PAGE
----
No matter what I do, it will feel like the wrong thing. Allowing her to have a boyfriend. Harping her about homework. Not allowing her to see her friends. Giving in to shopping and a movie instead of a hike. Checking with her teacher about her grade. Begging her to fix it.
Doubting her. Loving her. Wanting her to be better than the me I was at age fourteen.
No matter what, it will feel wrong.
Because she is my guinea pig, my first, my test.
Because no matter how many times she pushes me, I am always going to push back. Because I spent two and a half hours pushing her out of me, and I have been pushing her ever since.
On a sunny Sunday, she tests me again. This time it is about cans. Coats. Collections. And putting on a vest. She doesn’t want to wake up. She doesn’t want to volunteer. She doesn’t want to be voluntold.
She wants to be free. Like the toddler I trapped in the room who would play for hours without my supervision. Like the four-year-old who was fearless enough to have her first sleepover. Like the seven-year-old who I let go to the park by herself. Like the nine-year-old who moved to Spain with me, joy in hand and sorrow in heart, not speaking enough Spanish to realize her mistake. Like the eleven-year-old who tried out the militaristic charter school, who stayed after for forgetting a pencil, a belt, gym shoes… Who came out, unscathed, and better for it.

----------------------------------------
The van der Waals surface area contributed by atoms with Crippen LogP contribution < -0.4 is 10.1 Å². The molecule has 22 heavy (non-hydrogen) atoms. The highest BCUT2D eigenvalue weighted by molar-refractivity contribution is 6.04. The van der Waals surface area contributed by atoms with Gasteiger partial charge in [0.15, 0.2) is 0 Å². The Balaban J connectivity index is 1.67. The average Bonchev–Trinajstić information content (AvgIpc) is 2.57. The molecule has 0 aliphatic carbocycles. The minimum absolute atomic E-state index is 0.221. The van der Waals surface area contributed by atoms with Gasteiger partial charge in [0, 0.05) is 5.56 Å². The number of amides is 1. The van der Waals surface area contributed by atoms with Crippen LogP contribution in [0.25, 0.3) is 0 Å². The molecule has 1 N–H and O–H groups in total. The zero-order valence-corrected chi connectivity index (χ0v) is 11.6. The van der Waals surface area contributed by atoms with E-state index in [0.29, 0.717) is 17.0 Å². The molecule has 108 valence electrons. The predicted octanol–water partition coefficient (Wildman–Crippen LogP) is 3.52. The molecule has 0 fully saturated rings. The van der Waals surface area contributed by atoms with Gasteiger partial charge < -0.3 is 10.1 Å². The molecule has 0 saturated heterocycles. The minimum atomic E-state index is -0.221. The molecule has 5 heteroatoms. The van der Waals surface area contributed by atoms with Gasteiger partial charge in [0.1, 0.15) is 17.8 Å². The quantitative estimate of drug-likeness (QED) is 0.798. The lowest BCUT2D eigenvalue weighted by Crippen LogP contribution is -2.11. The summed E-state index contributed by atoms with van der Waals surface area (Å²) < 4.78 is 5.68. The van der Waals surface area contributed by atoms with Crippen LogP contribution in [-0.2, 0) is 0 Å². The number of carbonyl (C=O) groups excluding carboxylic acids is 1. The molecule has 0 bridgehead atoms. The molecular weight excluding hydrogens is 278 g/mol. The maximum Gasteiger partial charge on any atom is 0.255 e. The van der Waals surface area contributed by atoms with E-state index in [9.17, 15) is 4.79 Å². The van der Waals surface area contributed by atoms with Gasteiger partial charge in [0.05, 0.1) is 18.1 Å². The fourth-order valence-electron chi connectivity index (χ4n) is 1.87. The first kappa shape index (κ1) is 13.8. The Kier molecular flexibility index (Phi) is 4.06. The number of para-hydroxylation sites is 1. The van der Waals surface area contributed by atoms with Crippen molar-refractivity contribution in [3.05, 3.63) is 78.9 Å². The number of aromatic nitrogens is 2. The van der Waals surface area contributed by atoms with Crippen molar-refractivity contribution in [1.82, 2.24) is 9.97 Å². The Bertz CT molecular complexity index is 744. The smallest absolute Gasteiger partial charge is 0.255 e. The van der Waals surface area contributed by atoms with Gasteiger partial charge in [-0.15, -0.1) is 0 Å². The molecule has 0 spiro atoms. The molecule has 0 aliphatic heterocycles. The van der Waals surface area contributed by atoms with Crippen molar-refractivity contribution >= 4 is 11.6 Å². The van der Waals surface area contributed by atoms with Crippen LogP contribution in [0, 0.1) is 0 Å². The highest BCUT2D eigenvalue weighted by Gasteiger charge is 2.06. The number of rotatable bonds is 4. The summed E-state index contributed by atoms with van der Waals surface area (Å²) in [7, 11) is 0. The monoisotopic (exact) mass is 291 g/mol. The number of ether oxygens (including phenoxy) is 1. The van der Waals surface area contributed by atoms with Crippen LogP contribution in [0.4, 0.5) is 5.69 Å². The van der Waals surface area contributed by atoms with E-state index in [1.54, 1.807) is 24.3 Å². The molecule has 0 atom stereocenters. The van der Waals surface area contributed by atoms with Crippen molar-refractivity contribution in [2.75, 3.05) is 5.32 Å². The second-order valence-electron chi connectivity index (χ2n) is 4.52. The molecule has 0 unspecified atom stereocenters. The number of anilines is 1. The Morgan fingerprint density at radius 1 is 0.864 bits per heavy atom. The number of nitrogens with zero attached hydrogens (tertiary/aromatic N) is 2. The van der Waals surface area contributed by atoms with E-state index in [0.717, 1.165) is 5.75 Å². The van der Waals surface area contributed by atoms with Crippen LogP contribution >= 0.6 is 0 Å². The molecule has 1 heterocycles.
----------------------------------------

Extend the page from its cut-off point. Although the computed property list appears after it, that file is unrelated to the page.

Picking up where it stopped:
She is so my daughter. She is every bit of the me I wanted to be, when I was fourteen.
Fearless. Defiant. Independent.
Ready to navigate the world in front of her, ready to manipulate it into the shape that suits her.
And no matter what I do, no matter how much I question myself, I have shaped that shape. I have bought that hoodie. I have pushed her out, pushed her hard, pushed her into this world.